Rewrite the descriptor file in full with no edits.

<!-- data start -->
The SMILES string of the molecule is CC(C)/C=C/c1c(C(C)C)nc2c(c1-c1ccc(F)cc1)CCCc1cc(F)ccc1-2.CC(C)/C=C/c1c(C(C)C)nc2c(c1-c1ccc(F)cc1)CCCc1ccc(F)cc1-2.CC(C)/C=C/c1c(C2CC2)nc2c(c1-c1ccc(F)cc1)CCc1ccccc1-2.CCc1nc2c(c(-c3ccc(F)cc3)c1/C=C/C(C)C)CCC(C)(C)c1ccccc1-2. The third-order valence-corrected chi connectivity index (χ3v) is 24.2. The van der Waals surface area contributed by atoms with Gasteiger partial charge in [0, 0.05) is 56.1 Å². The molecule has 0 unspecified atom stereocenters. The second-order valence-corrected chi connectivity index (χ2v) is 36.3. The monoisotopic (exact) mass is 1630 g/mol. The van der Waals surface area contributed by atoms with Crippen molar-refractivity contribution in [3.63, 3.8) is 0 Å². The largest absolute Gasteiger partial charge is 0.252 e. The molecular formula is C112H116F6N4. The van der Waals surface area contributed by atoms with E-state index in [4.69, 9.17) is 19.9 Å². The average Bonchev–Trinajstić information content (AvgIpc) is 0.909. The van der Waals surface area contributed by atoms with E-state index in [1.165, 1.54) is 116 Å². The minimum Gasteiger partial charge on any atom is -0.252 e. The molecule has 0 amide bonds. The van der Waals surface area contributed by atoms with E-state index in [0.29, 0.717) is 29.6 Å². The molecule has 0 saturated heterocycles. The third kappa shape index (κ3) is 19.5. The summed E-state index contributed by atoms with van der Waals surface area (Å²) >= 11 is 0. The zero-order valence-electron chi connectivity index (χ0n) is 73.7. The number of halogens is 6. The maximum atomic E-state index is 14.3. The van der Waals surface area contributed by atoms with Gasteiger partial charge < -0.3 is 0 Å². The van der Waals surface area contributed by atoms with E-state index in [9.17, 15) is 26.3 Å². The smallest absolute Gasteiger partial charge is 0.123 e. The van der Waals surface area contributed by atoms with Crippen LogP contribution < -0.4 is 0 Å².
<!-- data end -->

The SMILES string of the molecule is CC(C)/C=C/c1c(C(C)C)nc2c(c1-c1ccc(F)cc1)CCCc1cc(F)ccc1-2.CC(C)/C=C/c1c(C(C)C)nc2c(c1-c1ccc(F)cc1)CCCc1ccc(F)cc1-2.CC(C)/C=C/c1c(C2CC2)nc2c(c1-c1ccc(F)cc1)CCc1ccccc1-2.CCc1nc2c(c(-c3ccc(F)cc3)c1/C=C/C(C)C)CCC(C)(C)c1ccccc1-2. The third-order valence-corrected chi connectivity index (χ3v) is 24.2. The van der Waals surface area contributed by atoms with Gasteiger partial charge in [0, 0.05) is 56.1 Å². The molecule has 0 unspecified atom stereocenters. The second-order valence-corrected chi connectivity index (χ2v) is 36.3. The monoisotopic (exact) mass is 1630 g/mol. The van der Waals surface area contributed by atoms with Crippen molar-refractivity contribution in [3.63, 3.8) is 0 Å². The largest absolute Gasteiger partial charge is 0.252 e. The molecular formula is C112H116F6N4. The van der Waals surface area contributed by atoms with E-state index in [4.69, 9.17) is 19.9 Å². The average Bonchev–Trinajstić information content (AvgIpc) is 0.909. The van der Waals surface area contributed by atoms with E-state index in [1.165, 1.54) is 116 Å². The minimum Gasteiger partial charge on any atom is -0.252 e. The molecule has 0 amide bonds. The van der Waals surface area contributed by atoms with E-state index in [0.29, 0.717) is 29.6 Å². The molecule has 0 saturated heterocycles. The third kappa shape index (κ3) is 19.5. The summed E-state index contributed by atoms with van der Waals surface area (Å²) >= 11 is 0. The zero-order valence-electron chi connectivity index (χ0n) is 73.7. The number of halogens is 6. The maximum atomic E-state index is 14.3. The van der Waals surface area contributed by atoms with Gasteiger partial charge < -0.3 is 0 Å². The van der Waals surface area contributed by atoms with E-state index in [9.17, 15) is 26.3 Å². The smallest absolute Gasteiger partial charge is 0.123 e. The van der Waals surface area contributed by atoms with Crippen LogP contribution < -0.4 is 0 Å².